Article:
For eyeing the tubers, use a light general purpose growing medium......"Pro-Mix BX" or "Customblen" by Scotts. Among other components, they both contain a wetting agent which is a definite plus. A heavier mix is used for planting the tubers after the eyes have formed, which consists of one part Mike's Cornell mix (1/3 soil, 1/3 vermiculite and 1/3 Pro-mix) to 3 parts Pro-mix. Fill the containers level with the top to provide for maximum air flow. For potting the rooted cuttings, Mike's special Cornell mix of 1/3 soil, 1/3 vermiculite and 1/3 Pro-mix was used.
In the propagating box I used screened masonry sand (sterilized in a 10% bleach solution and rinsed several times), again filled level with the top to prevent damping off. I have heard that sterilized Caribbean beach sand (readily available) works just as well.
The furnace room (70-75°F) served as a great location for eyeing the tubers. Bury the tubers, including the crown, several inches down in the "eyeing" medium, keep the mixture moist but avoid over-watering. After the eyes have formed and started to grow, the tubers are planted 4" down in the growing boxes (crown slightly above the surface) under 4' fluorescent shop lights (12 hr. cycle)......set about 12" above the boxes in the heated family room (70-75°F). Keep the growing medium moist but again avoid heavy watering. When three sets of leaves have formed, cut slightly above the crown (1/16 to 1/8") using a single edge razor blade or exacto knife. Cut again at the first leaf node and place in the propagating box with identification labels at each cutting (Variety and Date). To avoid spreading virus, sterilize the cutting device between cuttings. The sand was lightly watered daily and the cuttings checked for roots after 10 days.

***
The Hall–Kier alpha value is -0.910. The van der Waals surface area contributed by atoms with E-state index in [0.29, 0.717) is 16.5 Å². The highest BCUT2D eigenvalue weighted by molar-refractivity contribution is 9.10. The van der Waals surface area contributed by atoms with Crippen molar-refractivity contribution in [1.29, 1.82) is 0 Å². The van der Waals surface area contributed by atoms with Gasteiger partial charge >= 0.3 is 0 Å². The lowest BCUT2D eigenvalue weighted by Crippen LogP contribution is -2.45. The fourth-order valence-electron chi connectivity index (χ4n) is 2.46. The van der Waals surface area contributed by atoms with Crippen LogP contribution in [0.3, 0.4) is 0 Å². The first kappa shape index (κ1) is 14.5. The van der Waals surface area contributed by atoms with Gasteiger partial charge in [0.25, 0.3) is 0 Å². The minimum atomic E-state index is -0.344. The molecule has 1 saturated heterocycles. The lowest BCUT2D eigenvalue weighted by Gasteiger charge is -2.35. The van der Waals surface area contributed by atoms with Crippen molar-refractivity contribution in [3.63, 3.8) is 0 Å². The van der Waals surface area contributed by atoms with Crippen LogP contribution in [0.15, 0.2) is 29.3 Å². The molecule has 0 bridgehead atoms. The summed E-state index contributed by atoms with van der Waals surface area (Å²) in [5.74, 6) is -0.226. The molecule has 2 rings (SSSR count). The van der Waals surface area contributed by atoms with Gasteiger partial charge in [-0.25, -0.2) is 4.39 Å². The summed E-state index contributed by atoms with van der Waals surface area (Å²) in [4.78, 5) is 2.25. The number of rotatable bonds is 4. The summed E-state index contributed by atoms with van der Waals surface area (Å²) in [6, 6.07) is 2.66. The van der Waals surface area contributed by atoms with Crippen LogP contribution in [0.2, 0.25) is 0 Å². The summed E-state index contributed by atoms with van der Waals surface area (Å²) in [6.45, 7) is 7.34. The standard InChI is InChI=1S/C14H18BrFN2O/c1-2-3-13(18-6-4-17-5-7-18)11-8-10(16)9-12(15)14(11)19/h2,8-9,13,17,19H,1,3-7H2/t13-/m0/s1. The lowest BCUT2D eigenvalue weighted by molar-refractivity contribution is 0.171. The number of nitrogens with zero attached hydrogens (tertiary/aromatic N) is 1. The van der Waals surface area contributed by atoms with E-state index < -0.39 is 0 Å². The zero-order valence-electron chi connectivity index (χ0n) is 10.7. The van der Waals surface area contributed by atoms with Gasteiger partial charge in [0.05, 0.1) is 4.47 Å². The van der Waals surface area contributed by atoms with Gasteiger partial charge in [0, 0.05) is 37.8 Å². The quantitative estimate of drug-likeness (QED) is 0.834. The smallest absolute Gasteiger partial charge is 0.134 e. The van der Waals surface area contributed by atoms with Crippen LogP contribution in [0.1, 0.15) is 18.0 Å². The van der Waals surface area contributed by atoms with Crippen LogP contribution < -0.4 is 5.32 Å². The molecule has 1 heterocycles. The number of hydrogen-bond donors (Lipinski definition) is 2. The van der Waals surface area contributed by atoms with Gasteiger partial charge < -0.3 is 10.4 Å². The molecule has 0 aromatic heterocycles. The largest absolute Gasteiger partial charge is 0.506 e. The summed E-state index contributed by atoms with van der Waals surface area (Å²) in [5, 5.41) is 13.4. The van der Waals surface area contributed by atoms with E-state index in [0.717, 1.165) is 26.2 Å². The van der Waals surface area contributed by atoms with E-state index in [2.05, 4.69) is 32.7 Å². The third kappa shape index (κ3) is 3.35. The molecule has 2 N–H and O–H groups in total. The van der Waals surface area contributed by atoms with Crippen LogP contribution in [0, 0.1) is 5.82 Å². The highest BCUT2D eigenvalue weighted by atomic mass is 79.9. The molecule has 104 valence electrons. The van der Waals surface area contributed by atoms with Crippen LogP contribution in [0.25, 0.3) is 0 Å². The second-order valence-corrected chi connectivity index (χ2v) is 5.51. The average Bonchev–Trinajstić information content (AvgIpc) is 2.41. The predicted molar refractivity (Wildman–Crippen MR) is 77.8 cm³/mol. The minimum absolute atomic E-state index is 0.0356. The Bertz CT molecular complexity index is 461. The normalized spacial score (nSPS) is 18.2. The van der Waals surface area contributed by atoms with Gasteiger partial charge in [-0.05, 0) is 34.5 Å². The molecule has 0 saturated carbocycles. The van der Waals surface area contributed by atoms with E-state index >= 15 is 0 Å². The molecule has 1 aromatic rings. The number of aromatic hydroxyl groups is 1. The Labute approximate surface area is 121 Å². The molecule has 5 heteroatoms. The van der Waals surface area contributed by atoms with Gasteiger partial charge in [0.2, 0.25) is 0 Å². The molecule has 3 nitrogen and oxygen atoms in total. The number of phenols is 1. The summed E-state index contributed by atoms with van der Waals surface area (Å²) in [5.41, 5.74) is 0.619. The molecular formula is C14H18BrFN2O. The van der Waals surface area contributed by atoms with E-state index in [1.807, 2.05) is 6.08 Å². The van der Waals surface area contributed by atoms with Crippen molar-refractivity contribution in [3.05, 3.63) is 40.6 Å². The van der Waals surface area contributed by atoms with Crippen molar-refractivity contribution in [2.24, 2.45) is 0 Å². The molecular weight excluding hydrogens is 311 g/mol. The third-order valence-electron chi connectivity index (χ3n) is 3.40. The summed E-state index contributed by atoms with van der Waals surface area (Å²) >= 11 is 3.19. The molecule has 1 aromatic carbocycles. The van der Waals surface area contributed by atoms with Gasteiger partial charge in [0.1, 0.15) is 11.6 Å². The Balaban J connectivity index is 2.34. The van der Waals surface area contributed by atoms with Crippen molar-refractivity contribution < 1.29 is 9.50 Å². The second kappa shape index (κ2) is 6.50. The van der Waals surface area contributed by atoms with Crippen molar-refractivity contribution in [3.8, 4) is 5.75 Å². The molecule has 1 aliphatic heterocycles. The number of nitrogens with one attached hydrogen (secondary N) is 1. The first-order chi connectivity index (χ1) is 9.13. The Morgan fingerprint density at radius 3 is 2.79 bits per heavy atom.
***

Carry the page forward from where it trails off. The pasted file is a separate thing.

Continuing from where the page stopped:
It was recommended not to use rooting hormone (produces fibrous root clumps and fewer tubers), however some growers do. Once the cuttings developed roots (some with only tiny spikes) they were potted in 3" pots and placed in the holding trays under the lights for about two weeks. At this point the plants had started to show new growth and were placed outside in the cold frame. By adding heating cables or bottom heat to the boxes, cooler areas of your home could be used for propagating. Remember, growing Dahlias is not an exact science, but more of a personal science........experimenting lends itself to a more enjoyable hobby.